What parents need to know
Parents Need to Know
Parents need to know that Saw 3D (aka Saw 7) is as gory and bloody as the first six installments, if not more so. There are many graphic, grisly deaths via elaborate torture devices and lots of violence against women. Very often, there's a chance to save one victim if another victim is willing to endure high amounts of pain or risk death; the supposed idea is that all of the victims are being punished -- and tested -- for their "everyday" bad behavior. Language is strong, with multiple uses of "f--k" and "s--t." Although the movie was shot in 3-D, the effects aren't particularly impressive or memorable -- and they're already so gross and over-the-top that the 3-D aspect doesn't up the ante as much as it does in other movies.
What's the story?
In the seventh installment of the bloody Saw franchise, Jigsaw's widow, Jill Tuck (Betsy Russell), begins by trying to kill Jigsaw's current disciple, Mark Hoffman (Costas Mandylor) -- but fails. She then agrees to provide the police with all the information they need in exchange for protection. Meanwhile, Jigsaw survivor Bobby Dagen (Sean Patrick Flanery) has published a successful book about his ordeal ... but the killer knows the truth, and so Bobby is tested with an elaborate series of gory traps involving his beloved wife and all his various handlers. For "fun," there are a couple of random, gruesome traps that have nothing to do with the rest of the plot. Chad Donella plays an internal affairs detective trying to solve the whole thing, and Tobin Bell appears in flashbacks as the original Jigsaw.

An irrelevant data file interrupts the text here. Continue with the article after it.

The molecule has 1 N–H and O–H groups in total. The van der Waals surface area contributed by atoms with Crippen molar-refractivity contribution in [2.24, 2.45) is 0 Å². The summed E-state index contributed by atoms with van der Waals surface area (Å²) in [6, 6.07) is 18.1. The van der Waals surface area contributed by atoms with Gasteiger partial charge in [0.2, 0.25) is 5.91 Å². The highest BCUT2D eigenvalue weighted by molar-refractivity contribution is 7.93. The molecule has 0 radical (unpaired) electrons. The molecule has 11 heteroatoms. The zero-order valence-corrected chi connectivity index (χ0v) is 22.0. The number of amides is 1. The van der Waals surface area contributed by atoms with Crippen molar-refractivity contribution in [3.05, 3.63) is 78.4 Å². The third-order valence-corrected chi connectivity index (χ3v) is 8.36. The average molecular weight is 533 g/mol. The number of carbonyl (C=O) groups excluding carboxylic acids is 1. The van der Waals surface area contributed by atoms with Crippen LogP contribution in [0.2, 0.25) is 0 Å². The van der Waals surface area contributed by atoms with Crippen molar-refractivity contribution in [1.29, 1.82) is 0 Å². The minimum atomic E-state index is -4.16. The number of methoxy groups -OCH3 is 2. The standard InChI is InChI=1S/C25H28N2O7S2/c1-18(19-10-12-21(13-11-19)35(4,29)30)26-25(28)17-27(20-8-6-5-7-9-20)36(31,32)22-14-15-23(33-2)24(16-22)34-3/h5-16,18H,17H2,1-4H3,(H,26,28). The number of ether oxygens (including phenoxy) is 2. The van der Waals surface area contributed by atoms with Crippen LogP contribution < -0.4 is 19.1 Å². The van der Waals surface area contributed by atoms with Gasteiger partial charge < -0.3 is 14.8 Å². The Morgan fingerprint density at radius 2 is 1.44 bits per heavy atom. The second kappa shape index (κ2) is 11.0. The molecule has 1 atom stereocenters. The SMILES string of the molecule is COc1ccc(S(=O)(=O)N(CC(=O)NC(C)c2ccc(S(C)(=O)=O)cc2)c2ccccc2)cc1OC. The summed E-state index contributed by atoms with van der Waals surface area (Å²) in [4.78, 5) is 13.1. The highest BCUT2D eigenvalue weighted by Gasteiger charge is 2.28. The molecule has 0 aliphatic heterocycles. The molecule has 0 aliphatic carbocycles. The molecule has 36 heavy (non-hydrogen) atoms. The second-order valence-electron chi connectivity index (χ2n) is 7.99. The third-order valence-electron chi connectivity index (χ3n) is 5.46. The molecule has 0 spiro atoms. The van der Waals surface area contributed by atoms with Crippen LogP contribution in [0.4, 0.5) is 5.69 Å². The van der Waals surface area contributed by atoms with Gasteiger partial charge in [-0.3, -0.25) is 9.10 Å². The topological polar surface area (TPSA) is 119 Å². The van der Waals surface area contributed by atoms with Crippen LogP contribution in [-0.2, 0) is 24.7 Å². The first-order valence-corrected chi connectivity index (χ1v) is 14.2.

Is it any good?
In its defense, SAW 3D does occasionally attempt to rise above the typical "torture porn" flick. The killers act out of a sense of duty, and all of their victims are "guilty" in some way of some transgression. Additionally, the series has built up a complex lore around the original Jigsaw and his followers. And the traps themselves are incredibly elaborate; it's difficult for viewers to predict just what they're going to do, so the movie does manage to create a certain amount of tension around them.
Unfortunately, it also thrives on extreme, ghastly gore as its primary motivation, making all other concerns secondary; in essence, it's more an endurance test than it is a movie. Plus, the writing and directing are strictly "C"-level, and the acting -- with the exception of Cary Elwes -- isn't much better.
Families can talk about...
Families can talk about the movie's extreme violence. How did it make you feel? What was your reaction?
How do the gory images in movies like this impact viewers, especially young ones? Why do you think there's been a trend toward these "torture porn" movies in recent years?
What draws audiences to movies like this? Why have the Saw movies been so popular?